Fig.1. Comparison of Rockwell and Vickers hardness for 13%Cr/4%Ni base steel and weld metal [2,3]
Fig.1. Comparison of Rockwell and Vickers hardness for 13%Cr/4%Ni base steel and weld metal [2,3]

Extra Low Carbon Alloys

Considerable development has taken place to produce 13%Cr steels potentially suitable for linepipe and similar applications in the as-welded condition. [4,5] The materials show the common feature that carbon is reduced to very low levels, typically around 0.01%. To date, materials marketed may be divided compositionally into two categories. First, relatively simple alloys have been produced with low total alloy content to reduce material cost. Second, materials are marketed with increased nickel and molybdenum contents to obtain improved mechanical properties and corrosion resistance ( Table 1).

Table 1. Typical compositions of low carbon martensitic stainless steels: major elements

Element, wt%
CCrNiMo
0.01 11 1.5 -
0.04 13 4 1
0.01 12 6 2.5

When fusion welded, low carbon plain 13%Cr steels will transform to ferrite at temperatures approaching the solidus in the high temperature HAZ, and the resultant coarse microstructure will be retained on cooling to normal ambient temperature, leading to reduction in toughness and intercrystalline corrosion resistance [1] . The tendency to develop a fully or partially ferritic HAZ depends primarily on the material composition, with welding conditions and attendant cooling rates having much less effect over the range of practical application. Historically, the propensity for a steel to form ferrite has been described by means of the Kaltenhauser ferrite factor [6] , but it is unlikely that this is particularly applicable for the wide range of chromium, nickel and molybdenum contents now offered in commercial alloys. Work [7] has enabled a tentative HAZ structure prediction diagram to be produced using compositional factors after Irvine et al [8] , as shown in Fig.2. Caution is necessary in use of this diagram since the available database is fairly limited, but it serves to illustrate the wide range of HAZ microstructures that can be obtained for variations in composition around a simple 13%Cr base.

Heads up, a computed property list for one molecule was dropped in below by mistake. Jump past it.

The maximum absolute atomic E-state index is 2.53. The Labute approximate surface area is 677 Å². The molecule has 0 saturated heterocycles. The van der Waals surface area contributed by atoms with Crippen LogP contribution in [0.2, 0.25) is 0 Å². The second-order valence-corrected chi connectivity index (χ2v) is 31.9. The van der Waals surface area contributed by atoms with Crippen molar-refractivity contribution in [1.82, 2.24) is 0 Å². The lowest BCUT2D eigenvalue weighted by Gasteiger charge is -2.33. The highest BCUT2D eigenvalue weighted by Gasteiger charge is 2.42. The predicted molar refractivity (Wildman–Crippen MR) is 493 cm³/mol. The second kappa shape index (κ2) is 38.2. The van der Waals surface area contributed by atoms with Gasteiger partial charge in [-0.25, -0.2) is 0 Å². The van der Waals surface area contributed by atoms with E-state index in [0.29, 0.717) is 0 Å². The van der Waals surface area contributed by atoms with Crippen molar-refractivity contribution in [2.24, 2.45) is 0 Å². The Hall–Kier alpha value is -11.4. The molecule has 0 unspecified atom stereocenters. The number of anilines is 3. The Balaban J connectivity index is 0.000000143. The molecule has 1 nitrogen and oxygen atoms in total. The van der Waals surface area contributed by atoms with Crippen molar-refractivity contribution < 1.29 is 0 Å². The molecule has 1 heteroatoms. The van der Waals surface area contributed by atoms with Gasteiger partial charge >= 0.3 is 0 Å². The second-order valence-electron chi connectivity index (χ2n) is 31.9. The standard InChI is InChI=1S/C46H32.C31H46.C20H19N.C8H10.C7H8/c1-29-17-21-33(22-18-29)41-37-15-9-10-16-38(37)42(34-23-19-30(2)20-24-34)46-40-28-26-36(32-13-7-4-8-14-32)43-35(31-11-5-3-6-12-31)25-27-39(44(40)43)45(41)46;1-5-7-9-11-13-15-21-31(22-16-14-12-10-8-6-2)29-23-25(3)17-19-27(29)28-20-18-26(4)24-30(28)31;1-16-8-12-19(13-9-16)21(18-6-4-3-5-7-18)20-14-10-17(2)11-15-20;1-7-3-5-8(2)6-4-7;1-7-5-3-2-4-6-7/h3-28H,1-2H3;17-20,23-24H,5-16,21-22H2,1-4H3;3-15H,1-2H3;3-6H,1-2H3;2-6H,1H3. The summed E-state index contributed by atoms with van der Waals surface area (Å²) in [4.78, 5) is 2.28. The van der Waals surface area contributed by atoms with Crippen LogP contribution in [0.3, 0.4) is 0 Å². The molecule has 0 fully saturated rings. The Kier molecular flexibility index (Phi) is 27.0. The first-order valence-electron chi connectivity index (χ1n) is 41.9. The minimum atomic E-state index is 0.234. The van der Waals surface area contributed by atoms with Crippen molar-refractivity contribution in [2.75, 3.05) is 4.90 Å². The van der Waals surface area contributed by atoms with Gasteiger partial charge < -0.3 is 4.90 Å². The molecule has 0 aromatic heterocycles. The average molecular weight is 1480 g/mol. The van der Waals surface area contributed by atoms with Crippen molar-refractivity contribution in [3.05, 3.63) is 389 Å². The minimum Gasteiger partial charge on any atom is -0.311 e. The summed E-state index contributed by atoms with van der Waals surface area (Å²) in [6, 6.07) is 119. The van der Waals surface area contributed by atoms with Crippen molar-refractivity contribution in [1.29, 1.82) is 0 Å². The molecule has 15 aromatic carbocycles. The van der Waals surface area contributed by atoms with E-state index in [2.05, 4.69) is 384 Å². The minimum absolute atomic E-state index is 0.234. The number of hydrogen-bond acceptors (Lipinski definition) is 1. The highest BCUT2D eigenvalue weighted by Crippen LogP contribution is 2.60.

Fig.2. Preliminary consititution diagram for arc weld HAZs in low carbon 13%Cr steels [7]
Fig.2. Preliminary consititution diagram for arc weld HAZs in low carbon 13%Cr steels [7]